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Roxbury college chooses interim chief

Community college in midst of controversy

Roxbury Community College’s Board of Trustees nominated a former president of the small Urban College of Boston as its interim president Tuesday night — eight days after its current leader announced his retirement amid controversy over campus crime reporting and alleged financial mismanagement.

The board selected Dr. Linda Edmonds Turner, after two other candidates declined the offer. A crowd of at least 40 people spilled into the college’s hallway for the meeting.

“This is our last chance to get it right,” said Sadiki Kambon, the organizer for Friends of Roxbury Community College, a local community group, “because it seems like there’s a crisis at Roxbury Community College every 10 years.”


President Terrence Gomes is retiring as the school faces a Department of Education audit about the alleged financial mismanagement, missed education opportunities, and underreporting of campus crime.

The board settled on Turner after discussing eight to 10 names, said Anita Crawford, trustees chairwoman. The nomination goes to the state Board of Higher Education for final approval.

During Turner’s tenure from 2002 through 2011, Urban College expanded its enrollment by 40 percent, to about 1,200 students. She was also the vice president and chief marketing officer for Dean College in Franklin before her nine years at Urban College — experience that was a big point for the board, Crawford said.

Prior to her career in academia, Turner worked in the corporate realm.

“We wanted, and were searching for, somebody coming with a different set of tools in their tool chest because that’s going to be critically important,” Crawford said.

Turner was one of the first black women to attend Virginia Tech in 1966; she graduated with honors four years later. She went on to earn a master’s of business administration and a doctorate, both from Virginia Tech, as well as a master of science degree from Michigan State University.


Turner will arrive on campus July 3, and Gomes will assist in the transition as much as possible under the law, Crawford said.

Tuesday morning, about 25 supporters of Roxbury Community College held a press conference on campus to issue a call to put students first.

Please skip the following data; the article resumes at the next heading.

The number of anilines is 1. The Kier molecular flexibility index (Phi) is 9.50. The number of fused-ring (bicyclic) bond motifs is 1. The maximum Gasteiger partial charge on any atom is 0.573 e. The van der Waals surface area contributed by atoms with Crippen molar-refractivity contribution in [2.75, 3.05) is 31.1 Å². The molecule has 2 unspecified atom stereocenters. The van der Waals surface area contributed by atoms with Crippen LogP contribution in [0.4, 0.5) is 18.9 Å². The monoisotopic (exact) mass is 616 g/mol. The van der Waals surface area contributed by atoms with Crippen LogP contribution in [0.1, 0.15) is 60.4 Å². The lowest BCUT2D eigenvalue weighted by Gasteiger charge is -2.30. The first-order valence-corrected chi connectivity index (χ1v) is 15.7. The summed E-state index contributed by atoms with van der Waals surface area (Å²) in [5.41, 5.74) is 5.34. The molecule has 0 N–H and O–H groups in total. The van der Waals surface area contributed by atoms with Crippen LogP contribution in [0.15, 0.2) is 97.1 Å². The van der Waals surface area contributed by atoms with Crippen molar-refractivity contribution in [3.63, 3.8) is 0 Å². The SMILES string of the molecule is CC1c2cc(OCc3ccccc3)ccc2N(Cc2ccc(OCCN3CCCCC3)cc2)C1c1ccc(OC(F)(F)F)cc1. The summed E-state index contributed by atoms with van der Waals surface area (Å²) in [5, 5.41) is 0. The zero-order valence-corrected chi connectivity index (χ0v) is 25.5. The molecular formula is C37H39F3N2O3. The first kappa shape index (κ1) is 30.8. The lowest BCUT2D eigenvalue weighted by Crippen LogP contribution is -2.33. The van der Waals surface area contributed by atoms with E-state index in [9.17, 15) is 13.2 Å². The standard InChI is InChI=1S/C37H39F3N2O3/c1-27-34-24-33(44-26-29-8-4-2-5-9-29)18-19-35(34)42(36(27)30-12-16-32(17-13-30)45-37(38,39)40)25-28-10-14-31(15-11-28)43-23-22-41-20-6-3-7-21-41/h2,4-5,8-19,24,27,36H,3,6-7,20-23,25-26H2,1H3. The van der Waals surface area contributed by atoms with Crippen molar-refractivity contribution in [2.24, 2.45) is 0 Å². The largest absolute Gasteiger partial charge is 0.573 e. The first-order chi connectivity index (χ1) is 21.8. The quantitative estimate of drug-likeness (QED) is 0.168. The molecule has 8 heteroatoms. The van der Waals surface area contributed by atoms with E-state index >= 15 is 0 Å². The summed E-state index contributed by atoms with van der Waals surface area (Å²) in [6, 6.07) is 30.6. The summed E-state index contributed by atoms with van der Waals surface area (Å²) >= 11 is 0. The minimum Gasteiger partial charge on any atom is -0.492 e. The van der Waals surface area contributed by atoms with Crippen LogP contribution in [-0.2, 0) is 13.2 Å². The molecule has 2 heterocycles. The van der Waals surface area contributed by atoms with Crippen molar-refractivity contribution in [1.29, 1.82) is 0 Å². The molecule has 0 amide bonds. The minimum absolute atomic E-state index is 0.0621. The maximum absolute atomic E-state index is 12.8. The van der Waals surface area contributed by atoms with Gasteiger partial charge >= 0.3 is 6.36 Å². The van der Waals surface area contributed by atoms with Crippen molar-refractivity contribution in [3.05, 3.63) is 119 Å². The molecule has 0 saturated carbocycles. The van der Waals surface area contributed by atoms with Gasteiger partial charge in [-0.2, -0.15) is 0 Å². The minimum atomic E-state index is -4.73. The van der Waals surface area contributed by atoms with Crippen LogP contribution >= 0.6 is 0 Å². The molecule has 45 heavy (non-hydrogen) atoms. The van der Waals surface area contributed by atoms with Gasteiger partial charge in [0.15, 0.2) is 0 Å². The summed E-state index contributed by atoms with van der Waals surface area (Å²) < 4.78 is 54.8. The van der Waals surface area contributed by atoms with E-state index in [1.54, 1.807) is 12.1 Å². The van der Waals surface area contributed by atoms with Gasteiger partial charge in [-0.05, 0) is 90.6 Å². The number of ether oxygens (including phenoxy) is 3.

“Whatever the perceptions are about the college, we want to change that, and the first thing that has to happen is the culture has to change in terms of how students are related to,” Kambon said.

At the trustees meeting, Kambon requested an office space on campus for community representation. Bill Owens, a retired Massachusetts state senator who helped secure funding for the college, recommended quarterly, informal meetings to connect with the public.

A former student recently called the administration building a “penthouse,” highlighting the perceived gap between the school’s leaders and its students.

“They feel like they’re a stepchild in many respects,” Kambon said.

Crawford also announced Tuesday that trustee Janice Owens resigned her position on the board on June 18, the same day Gomes said he was stepping down.

On Tuesday night, several former students told the board they never felt connected to the administration while at the college, and one alumnus, who asked not to be named, said it was the same in the early 1970s when she attended.

“Some people are alienated from this school,” Owens said. “They don’t feel in their guts that this belongs to them.”

Shawn Reed, a graduate of the college, said the interim and permanent presidents can make a difference by taking time to walk around campus and meet students.


Crawford said the concerns of connectivity to students and community will be discussed. She also promised that the community would have a role in the selection process for the permanent president of the college.

Kambon left the meeting “optimistic” because the board is aware of the community’s presence, concern, and desire to be involved.

Globe Correspondent Zachary T. Sampson contributed to this report. Matt Woolbright can be reached at matt.woolbright@globe.com. Follow him on Twitter @reportermatt.